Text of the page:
In this entertaining mystery, a ghost from Chris Landrum’s past resurfaces, and it is just the first of many surprises that follow.
This installment of Bill Noel’s Folly Beach Mystery series centers around Chris, who moved from Kentucky to Folly Beach, an island off Charleston, South Carolina, after retiring from his job at a health insurance company. His life now revolves around a photo gallery he owns with his friend, Charles, which they opened after receiving a $500,000 inheritance from a local wealthy woman whose life they had once saved. The gallery operates on a relaxed schedule, giving them a lot of free time to spend with friends at Cal’s, the local pub, and with their girlfriends.
Chris hasn’t heard from his ex-wife, Joan, in the decades since they divorced after a twenty-year marriage, but his quiet life is upended with one phone call from her. He learns her husband, Daniel, has been killed in a car accident, and she suspects he was murdered. Local police are not so sure, and neither is Chris. Even when they were married, Joan had a tendency to exaggerate and jump to worst-case assumptions. But Chris agrees to help, and as they work together, he also begins to wonder if she contacted him to rekindle their relationship.
Joan is not the only “ghost from the past” in Folly Beach. The spirit of Frank Fontana, the town drunk and a World War II veteran killed more than fifty years earlier while attempting to save two teens caught in a local fire, is rumored to be hovering in the area, still angry that no one else tried to save the girls. As Chris investigates Daniel’s possible murder, Charles tries to solve a string of thefts at Cal’s, where he has recently been hired as a detective. Charles’s girlfriend, Heather, who has psychic powers, spurs speculation about Frank’s involvement in these local crimes.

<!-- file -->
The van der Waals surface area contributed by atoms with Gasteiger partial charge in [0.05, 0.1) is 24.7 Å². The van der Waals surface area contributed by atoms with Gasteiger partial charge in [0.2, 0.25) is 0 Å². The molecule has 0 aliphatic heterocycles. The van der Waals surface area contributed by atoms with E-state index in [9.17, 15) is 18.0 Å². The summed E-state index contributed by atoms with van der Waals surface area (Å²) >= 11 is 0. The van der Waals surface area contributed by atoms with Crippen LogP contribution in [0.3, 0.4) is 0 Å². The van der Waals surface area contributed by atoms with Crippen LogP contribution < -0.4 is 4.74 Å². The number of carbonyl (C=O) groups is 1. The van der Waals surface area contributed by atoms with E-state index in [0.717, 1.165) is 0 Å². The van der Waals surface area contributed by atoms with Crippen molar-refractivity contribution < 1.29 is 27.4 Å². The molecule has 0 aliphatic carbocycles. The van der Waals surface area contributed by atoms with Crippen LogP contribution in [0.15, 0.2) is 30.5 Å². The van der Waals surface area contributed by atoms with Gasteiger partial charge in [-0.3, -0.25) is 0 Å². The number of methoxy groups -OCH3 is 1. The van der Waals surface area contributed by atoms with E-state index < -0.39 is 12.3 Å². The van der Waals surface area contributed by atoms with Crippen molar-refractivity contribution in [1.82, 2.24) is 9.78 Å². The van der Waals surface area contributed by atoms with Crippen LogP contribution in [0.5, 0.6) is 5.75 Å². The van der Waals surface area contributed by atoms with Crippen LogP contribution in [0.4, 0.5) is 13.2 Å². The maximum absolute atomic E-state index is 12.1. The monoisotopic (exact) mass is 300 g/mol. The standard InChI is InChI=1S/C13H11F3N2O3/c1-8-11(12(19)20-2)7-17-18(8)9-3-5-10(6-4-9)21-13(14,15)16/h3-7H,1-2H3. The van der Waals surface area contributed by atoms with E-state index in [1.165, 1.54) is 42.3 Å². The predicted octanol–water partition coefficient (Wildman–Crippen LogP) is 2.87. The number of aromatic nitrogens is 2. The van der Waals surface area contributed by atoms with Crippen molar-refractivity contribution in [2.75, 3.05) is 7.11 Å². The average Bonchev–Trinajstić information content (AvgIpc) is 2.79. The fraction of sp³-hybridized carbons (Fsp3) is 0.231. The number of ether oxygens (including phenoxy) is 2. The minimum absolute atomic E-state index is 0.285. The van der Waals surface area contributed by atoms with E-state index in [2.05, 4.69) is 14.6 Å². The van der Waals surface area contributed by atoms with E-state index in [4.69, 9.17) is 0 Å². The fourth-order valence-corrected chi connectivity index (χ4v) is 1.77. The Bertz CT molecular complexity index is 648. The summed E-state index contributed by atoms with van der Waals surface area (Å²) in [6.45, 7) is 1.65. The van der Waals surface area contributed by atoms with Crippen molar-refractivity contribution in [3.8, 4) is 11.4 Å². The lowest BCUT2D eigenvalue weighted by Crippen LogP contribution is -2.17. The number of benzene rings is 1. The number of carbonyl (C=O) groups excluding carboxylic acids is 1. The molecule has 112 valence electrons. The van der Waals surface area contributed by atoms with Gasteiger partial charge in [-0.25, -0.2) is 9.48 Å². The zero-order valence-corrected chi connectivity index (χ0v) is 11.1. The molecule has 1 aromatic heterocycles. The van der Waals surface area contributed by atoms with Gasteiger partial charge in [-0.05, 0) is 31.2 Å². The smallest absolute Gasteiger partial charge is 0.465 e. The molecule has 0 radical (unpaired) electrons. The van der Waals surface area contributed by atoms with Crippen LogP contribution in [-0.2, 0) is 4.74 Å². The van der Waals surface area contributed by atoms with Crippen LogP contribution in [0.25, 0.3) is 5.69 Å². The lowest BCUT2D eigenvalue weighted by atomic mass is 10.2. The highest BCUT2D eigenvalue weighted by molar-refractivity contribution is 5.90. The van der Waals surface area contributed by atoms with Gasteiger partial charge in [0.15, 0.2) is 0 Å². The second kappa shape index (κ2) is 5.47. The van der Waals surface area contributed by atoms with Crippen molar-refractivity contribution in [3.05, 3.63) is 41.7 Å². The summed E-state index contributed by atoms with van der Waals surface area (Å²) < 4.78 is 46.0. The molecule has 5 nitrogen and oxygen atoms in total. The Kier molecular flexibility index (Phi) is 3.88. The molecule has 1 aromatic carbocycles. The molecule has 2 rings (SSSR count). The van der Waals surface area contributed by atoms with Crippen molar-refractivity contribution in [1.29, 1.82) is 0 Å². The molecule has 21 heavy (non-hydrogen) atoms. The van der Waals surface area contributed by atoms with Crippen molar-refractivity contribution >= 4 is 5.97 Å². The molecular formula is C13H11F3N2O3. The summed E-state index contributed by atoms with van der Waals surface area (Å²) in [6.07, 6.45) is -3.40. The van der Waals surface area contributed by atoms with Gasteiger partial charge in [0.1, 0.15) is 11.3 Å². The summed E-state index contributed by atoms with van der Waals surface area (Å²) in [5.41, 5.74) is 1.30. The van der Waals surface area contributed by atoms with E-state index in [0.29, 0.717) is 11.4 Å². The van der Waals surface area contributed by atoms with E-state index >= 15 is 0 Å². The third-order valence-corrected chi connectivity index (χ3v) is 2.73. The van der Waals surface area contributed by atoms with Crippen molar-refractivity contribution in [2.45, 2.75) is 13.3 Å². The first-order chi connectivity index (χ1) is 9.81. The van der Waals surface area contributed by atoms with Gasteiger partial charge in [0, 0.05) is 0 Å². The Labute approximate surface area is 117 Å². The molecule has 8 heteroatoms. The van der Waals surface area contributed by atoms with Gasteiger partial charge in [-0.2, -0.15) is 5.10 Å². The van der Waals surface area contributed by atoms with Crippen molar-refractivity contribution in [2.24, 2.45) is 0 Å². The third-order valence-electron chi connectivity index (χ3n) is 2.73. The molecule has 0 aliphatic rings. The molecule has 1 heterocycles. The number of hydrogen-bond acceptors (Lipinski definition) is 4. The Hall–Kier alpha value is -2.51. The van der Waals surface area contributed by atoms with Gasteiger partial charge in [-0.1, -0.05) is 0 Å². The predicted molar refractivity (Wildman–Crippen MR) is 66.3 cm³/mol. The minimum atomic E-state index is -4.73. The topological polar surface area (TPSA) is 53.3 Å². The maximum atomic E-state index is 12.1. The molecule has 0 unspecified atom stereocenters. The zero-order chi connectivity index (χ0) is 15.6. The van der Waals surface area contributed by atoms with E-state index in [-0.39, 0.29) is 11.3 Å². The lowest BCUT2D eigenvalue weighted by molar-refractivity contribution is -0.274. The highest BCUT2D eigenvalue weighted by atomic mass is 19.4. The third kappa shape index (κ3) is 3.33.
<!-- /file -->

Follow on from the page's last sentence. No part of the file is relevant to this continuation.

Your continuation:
The story is told from Chris’s first-person perspective, enabling readers to strongly identify with him. However, only surface issues are addressed: Chris’s internal thoughts about deeper questions are barely touched upon, such as what went wrong in Chris’s marriage to Joan and his pattern of somewhat distant relationships with girlfriends who are twenty years younger than him. Instead, the tone is light throughout, with a focus on humorous banter between friends. As a result, there is little suspense or intrigue surrounding the mysteries, and some of the crime elements are oversimplified. Still, detailed descriptions of the characters’ interactions create vivid images and their amusing personalities are evident, especially their quirks.
Chris and his friends are fun to spend time with, and their likability will hold readers’ interest until both crimes are solved—discoveries that also further reveal that the characters are good-natured.